The Clients', the Counsellor's and the Researcher's Story
This book presents first-hand accounts from two male survivors of childhood sexual abuse and from the counsellor who worked with them.It describes the work they separately undertook with a counsellor and discuss a number of issues which include sexuality, spirituality, perception of maleness and relationships.
In this book, Kim Etherington uses a range of narratives to show the reader how reflexive research works in practice, linking this with underpinning philosophies. Placing her own journey as a researcher alongside others, she suggests that recognising the role of self in research can open up opportunities for creative and personal transformations.
A Narrative Inquiry
Trauma suffered during childhood can affect not only a person's emotional and mental health, but also their physical health, even into adulthood. This unique book fills a gap in research in this area, providing personal and theoretical perspectives on trauma and recovery.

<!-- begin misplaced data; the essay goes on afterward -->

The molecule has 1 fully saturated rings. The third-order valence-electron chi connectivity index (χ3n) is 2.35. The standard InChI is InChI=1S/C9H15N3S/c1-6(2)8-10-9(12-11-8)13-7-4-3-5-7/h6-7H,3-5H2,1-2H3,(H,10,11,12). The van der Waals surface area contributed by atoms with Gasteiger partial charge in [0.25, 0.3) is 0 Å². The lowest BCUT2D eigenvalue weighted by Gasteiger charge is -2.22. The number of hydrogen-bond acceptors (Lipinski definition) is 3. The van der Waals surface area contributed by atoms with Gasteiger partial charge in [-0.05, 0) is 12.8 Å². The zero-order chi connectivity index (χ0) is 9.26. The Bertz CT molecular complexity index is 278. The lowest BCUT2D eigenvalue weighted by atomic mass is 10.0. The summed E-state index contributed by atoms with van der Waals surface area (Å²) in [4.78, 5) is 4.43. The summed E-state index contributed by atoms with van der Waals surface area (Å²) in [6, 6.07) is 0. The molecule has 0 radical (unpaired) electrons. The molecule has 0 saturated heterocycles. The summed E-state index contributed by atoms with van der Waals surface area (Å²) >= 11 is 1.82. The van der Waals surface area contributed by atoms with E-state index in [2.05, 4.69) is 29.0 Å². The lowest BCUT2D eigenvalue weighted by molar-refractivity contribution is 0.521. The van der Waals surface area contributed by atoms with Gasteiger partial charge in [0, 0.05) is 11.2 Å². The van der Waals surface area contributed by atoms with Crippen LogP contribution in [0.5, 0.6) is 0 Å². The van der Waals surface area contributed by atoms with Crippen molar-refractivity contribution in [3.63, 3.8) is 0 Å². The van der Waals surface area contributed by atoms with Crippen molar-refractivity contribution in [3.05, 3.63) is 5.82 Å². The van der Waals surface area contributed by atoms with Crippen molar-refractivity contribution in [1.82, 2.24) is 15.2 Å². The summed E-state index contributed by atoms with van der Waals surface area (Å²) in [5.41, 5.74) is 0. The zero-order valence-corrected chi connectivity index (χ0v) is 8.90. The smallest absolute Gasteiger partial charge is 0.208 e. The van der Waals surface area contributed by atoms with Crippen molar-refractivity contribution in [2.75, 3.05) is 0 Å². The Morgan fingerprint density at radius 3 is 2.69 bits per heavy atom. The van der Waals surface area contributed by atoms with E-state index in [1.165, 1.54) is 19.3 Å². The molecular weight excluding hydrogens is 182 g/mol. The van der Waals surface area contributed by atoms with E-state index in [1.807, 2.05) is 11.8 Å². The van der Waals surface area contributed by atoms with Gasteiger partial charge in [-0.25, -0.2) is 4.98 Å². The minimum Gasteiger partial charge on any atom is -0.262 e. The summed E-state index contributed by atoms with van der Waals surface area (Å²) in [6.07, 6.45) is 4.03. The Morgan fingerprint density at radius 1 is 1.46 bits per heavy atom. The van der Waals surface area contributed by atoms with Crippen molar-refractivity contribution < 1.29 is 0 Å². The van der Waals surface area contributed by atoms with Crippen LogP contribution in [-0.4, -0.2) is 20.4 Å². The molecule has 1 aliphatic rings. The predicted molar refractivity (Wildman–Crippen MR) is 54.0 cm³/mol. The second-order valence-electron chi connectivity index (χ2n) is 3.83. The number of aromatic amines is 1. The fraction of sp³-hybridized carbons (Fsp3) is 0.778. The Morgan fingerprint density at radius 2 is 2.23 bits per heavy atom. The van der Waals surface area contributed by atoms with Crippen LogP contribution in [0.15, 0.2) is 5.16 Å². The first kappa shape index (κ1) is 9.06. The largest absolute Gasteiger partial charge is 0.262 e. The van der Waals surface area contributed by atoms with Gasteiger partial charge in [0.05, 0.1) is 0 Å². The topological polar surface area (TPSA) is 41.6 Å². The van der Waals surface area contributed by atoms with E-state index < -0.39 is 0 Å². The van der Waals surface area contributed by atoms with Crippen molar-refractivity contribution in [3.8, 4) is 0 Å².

Focusing on the experiences of counsellors themselves, this book is a comprehensive resource for counsellors working in health contexts and for the health professionals who work with them, and may take on counselling roles, which will inform and improve their work.
Drawing on the experiences of practitioners from a range of backgrounds, Good Practice in Working with Victims of Violence is a comprehensive study of real or threatened physical violence and its consequences. The book balances this professional expertise with personal accounts of children and adults who have been subjected to violence.
A Life Story Approach
Looking at the life stories of ex-drug misusers in their own words, this book offers insights into the nature of addiction and how it can be tackled. Etherington highlights the therapeutic value of listening to drug misusers' life stories and the importance of understanding how social environments and wider cultural influences shape people's lives.
Individuals experiencing rehabilitation are subject to profound life adjustments, and the contributors to this book explore how the relationship between counsellor and client can be a source of support during that time, drawing out the historical background and theoretical implications of their work and making recommendations for good practice.
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